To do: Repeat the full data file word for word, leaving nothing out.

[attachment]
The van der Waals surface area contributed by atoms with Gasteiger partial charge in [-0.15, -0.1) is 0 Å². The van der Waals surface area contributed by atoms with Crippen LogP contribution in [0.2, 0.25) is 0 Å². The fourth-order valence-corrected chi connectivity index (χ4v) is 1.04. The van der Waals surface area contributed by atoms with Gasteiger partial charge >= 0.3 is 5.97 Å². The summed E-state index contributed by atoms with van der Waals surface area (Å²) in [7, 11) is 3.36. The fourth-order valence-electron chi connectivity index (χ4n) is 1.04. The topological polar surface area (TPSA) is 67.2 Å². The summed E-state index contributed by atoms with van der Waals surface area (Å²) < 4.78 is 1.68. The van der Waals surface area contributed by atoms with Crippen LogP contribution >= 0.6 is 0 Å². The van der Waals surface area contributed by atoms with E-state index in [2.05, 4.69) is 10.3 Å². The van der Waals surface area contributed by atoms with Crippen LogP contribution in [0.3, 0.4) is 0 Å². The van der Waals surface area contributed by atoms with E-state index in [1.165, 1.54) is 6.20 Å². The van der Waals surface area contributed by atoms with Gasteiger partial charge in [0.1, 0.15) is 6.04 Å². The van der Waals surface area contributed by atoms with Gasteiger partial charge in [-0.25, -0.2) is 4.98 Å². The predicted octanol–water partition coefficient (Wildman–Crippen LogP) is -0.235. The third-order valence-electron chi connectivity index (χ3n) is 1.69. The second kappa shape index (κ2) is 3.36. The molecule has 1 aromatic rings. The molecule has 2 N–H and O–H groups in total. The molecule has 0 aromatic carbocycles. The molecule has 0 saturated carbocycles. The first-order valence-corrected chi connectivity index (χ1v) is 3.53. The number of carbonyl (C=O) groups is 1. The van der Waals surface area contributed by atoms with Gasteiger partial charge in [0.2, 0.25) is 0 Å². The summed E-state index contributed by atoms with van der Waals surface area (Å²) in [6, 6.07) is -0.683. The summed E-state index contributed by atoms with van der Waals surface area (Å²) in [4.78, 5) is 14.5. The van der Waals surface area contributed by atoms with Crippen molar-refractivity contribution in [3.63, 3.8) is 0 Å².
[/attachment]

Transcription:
The van der Waals surface area contributed by atoms with Gasteiger partial charge in [-0.15, -0.1) is 0 Å². The van der Waals surface area contributed by atoms with Crippen LogP contribution in [0.2, 0.25) is 0 Å². The fourth-order valence-corrected chi connectivity index (χ4v) is 1.04. The van der Waals surface area contributed by atoms with Gasteiger partial charge >= 0.3 is 5.97 Å². The summed E-state index contributed by atoms with van der Waals surface area (Å²) in [7, 11) is 3.36. The fourth-order valence-electron chi connectivity index (χ4n) is 1.04. The topological polar surface area (TPSA) is 67.2 Å². The summed E-state index contributed by atoms with van der Waals surface area (Å²) < 4.78 is 1.68. The van der Waals surface area contributed by atoms with Crippen LogP contribution >= 0.6 is 0 Å². The van der Waals surface area contributed by atoms with E-state index in [2.05, 4.69) is 10.3 Å². The van der Waals surface area contributed by atoms with Crippen LogP contribution in [0.3, 0.4) is 0 Å². The van der Waals surface area contributed by atoms with E-state index in [1.165, 1.54) is 6.20 Å². The van der Waals surface area contributed by atoms with Gasteiger partial charge in [0.1, 0.15) is 6.04 Å². The van der Waals surface area contributed by atoms with Gasteiger partial charge in [-0.25, -0.2) is 4.98 Å². The predicted octanol–water partition coefficient (Wildman–Crippen LogP) is -0.235. The third-order valence-electron chi connectivity index (χ3n) is 1.69. The second kappa shape index (κ2) is 3.36. The molecule has 1 aromatic rings. The molecule has 2 N–H and O–H groups in total. The molecule has 0 aromatic carbocycles. The molecule has 0 saturated carbocycles. The first-order valence-corrected chi connectivity index (χ1v) is 3.53. The number of carbonyl (C=O) groups is 1. The van der Waals surface area contributed by atoms with Gasteiger partial charge in [0.2, 0.25) is 0 Å². The summed E-state index contributed by atoms with van der Waals surface area (Å²) in [6, 6.07) is -0.683. The summed E-state index contributed by atoms with van der Waals surface area (Å²) in [4.78, 5) is 14.5. The van der Waals surface area contributed by atoms with Crippen molar-refractivity contribution in [3.63, 3.8) is 0 Å².